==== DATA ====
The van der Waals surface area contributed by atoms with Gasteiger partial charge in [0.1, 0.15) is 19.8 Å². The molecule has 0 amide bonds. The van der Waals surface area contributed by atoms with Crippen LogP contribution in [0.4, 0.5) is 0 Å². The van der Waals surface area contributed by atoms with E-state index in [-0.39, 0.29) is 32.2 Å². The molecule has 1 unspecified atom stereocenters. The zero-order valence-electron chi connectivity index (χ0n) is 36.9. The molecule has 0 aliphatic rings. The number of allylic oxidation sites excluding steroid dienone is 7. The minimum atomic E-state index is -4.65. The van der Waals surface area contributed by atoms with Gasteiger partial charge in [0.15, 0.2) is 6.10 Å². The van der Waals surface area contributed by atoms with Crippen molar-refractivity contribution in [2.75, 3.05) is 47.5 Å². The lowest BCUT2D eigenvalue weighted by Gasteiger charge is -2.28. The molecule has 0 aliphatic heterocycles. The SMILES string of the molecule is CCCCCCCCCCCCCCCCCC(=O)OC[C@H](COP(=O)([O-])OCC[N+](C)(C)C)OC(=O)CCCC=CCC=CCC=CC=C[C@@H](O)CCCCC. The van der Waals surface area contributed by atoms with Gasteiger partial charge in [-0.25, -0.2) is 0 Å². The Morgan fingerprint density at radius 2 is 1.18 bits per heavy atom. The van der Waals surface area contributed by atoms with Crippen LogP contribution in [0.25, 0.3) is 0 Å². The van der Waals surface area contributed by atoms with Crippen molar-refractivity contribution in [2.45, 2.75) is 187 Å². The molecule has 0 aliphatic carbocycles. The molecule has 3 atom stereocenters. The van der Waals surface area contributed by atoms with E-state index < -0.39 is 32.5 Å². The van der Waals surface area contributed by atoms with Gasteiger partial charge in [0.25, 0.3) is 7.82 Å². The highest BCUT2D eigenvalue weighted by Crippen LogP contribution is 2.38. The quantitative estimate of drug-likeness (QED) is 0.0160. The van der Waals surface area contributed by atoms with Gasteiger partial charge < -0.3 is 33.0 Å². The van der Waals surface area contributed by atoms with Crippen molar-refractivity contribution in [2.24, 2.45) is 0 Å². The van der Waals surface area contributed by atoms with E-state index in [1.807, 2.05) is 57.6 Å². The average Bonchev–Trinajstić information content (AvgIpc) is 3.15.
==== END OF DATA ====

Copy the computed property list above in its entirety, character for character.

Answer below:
The van der Waals surface area contributed by atoms with Gasteiger partial charge in [0.1, 0.15) is 19.8 Å². The molecule has 0 amide bonds. The van der Waals surface area contributed by atoms with Crippen LogP contribution in [0.4, 0.5) is 0 Å². The van der Waals surface area contributed by atoms with E-state index in [-0.39, 0.29) is 32.2 Å². The molecule has 1 unspecified atom stereocenters. The zero-order valence-electron chi connectivity index (χ0n) is 36.9. The molecule has 0 aliphatic rings. The number of allylic oxidation sites excluding steroid dienone is 7. The minimum atomic E-state index is -4.65. The van der Waals surface area contributed by atoms with Gasteiger partial charge in [0.15, 0.2) is 6.10 Å². The van der Waals surface area contributed by atoms with Crippen molar-refractivity contribution in [2.75, 3.05) is 47.5 Å². The lowest BCUT2D eigenvalue weighted by Gasteiger charge is -2.28. The molecule has 0 aliphatic heterocycles. The SMILES string of the molecule is CCCCCCCCCCCCCCCCCC(=O)OC[C@H](COP(=O)([O-])OCC[N+](C)(C)C)OC(=O)CCCC=CCC=CCC=CC=C[C@@H](O)CCCCC. The van der Waals surface area contributed by atoms with Gasteiger partial charge in [-0.25, -0.2) is 0 Å². The Morgan fingerprint density at radius 2 is 1.18 bits per heavy atom. The van der Waals surface area contributed by atoms with Crippen LogP contribution in [0.25, 0.3) is 0 Å². The van der Waals surface area contributed by atoms with Crippen molar-refractivity contribution in [2.45, 2.75) is 187 Å². The molecule has 0 aliphatic carbocycles. The molecule has 3 atom stereocenters. The van der Waals surface area contributed by atoms with E-state index < -0.39 is 32.5 Å². The van der Waals surface area contributed by atoms with Gasteiger partial charge in [0.25, 0.3) is 7.82 Å². The highest BCUT2D eigenvalue weighted by Crippen LogP contribution is 2.38. The quantitative estimate of drug-likeness (QED) is 0.0160. The van der Waals surface area contributed by atoms with Gasteiger partial charge < -0.3 is 33.0 Å². The van der Waals surface area contributed by atoms with Crippen molar-refractivity contribution in [2.24, 2.45) is 0 Å². The van der Waals surface area contributed by atoms with E-state index in [1.807, 2.05) is 57.6 Å². The average Bonchev–Trinajstić information content (AvgIpc) is 3.15.